Articles of Organization LLC Florida must be filed with the Florida Department of State. This document provides basic information about your LLC, and when it is successfully processed, your LLC is officially formed within the state of Florida.

How to File Articles of Organization in Florida

There are several things to keep in mind when filing Articles of Organization with the state. Follow these steps to file:

  1. Choose your business name. It must contain "LLC" or "Limited Liability Company." If you are forming a professional LLC, use “PLLC.”
  2. Run a search on the name before you fill out the Articles of Organization to make sure it's available.
  3. Make sure you include the full name of your LLC on the form.
  4. Include the street address and mailing address of your LLC's principal office.
  5. Choose a registered agent. This individual or entity will act on behalf of your LLC to accept service of process, acting as a contact for correspondence related to the administration of the LLC. Your registered agent can be yourself, another owner, or an outside individual. You can also hire a commercial registered agent to do this job.
  6. Provide the name and address of your LLC's registered agent. This must be an address within the state of Florida and may not be a P.O. box. Your form must be signed by the registered agent to verify that they are aware of their responsibilities and accept them. 
  7. Ensure that an authorized person signs the document. 
  8. If you are forming a professional LLC (PLLC), list a specific purpose for your business. LLCs that are not professional in nature do not need to do this, but they may do so if they choose.
  9. If desired, name each person who is authorized to manage the LLC and give their addresses. Currently, this is optional, but many Florida financial institutions require it. Simply being an owner/member of the LLC does not mean they have rights to management.
  10. If you wish the LLC to become effective on a different date than the filing date, list it. This date must be five or fewer business days before filing or up to 90 days after. 

One reason you may wish to choose a different effective date is that it affects the due date of your annual report. Annual reports are due on January 1 of each year. If you are forming your LLC after October 1, but do not expect to open your business before January 1, you may want to choose January 1 for your business's effective date. That way, you will not need to file an annual report until the end of next year. Reports are due each year between January 1 and May 1 in order for the LLC to maintain an active status.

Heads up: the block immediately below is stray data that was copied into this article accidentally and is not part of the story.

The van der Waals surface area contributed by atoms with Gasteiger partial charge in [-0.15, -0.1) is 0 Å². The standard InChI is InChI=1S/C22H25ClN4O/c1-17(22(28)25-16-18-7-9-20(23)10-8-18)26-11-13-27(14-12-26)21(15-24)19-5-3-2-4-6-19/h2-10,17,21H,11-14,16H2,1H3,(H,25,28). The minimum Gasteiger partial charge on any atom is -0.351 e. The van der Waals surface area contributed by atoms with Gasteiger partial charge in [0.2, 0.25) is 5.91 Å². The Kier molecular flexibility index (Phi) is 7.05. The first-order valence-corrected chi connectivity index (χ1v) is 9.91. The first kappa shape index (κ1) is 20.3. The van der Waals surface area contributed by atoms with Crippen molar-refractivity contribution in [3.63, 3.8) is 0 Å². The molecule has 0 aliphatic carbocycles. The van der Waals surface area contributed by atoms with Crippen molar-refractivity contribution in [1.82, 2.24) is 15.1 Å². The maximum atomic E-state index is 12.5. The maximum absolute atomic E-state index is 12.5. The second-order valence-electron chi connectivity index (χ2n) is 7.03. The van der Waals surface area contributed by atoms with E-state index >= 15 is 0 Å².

It's a good idea to have your attorney review this document before you submit it to the state, because your Articles of Organization may need to be tailored to your specific business situation.

Why Form a Florida LLC?

Forming an LLC in Florida offers many benefits, especially regarding taxes and other financial issues:

  • LLCs limit liability for the owners of the company.
  • LLCs offer protection for the members from creditors.
  • An LLC has fewer formal requirements than a corporation does and affords more flexibility with business operations.
  • An LLC provides tax advantages for the business owners on both the state and federal level.

Tax and Regulatory Requirements for Florida LLCs

Administration of your LLC may involve other requirements. For example, an LLC with more than one owner needs to have an Employer Identification Number from the IRS, even if it does not have employees. A single-member LLC only needs to have an EIN if it will have employees in the future or if it wants to be taxed as a corporation instead of a sole proprietorship. An EIN may be obtained at the IRS website, and there's no fee for doing this.

Your LLC may also need to apply for other licenses from local and state agencies. This depends on your type of business and its location. You can visit MyFlorida.com to find out more information on what types of licenses you might need.

If you need more information or help with filing Articles of Organization for your LLC in Florida, you can post your legal need on UpCounsel's marketplace. UpCounsel accepts only the top 5 percent of lawyers to its site. Lawyers on UpCounsel come from law schools such as Harvard Law and Yale Law and average 14 years of legal experience, including work with or on behalf of companies like Google, Menlo Ventures, and Airbnb.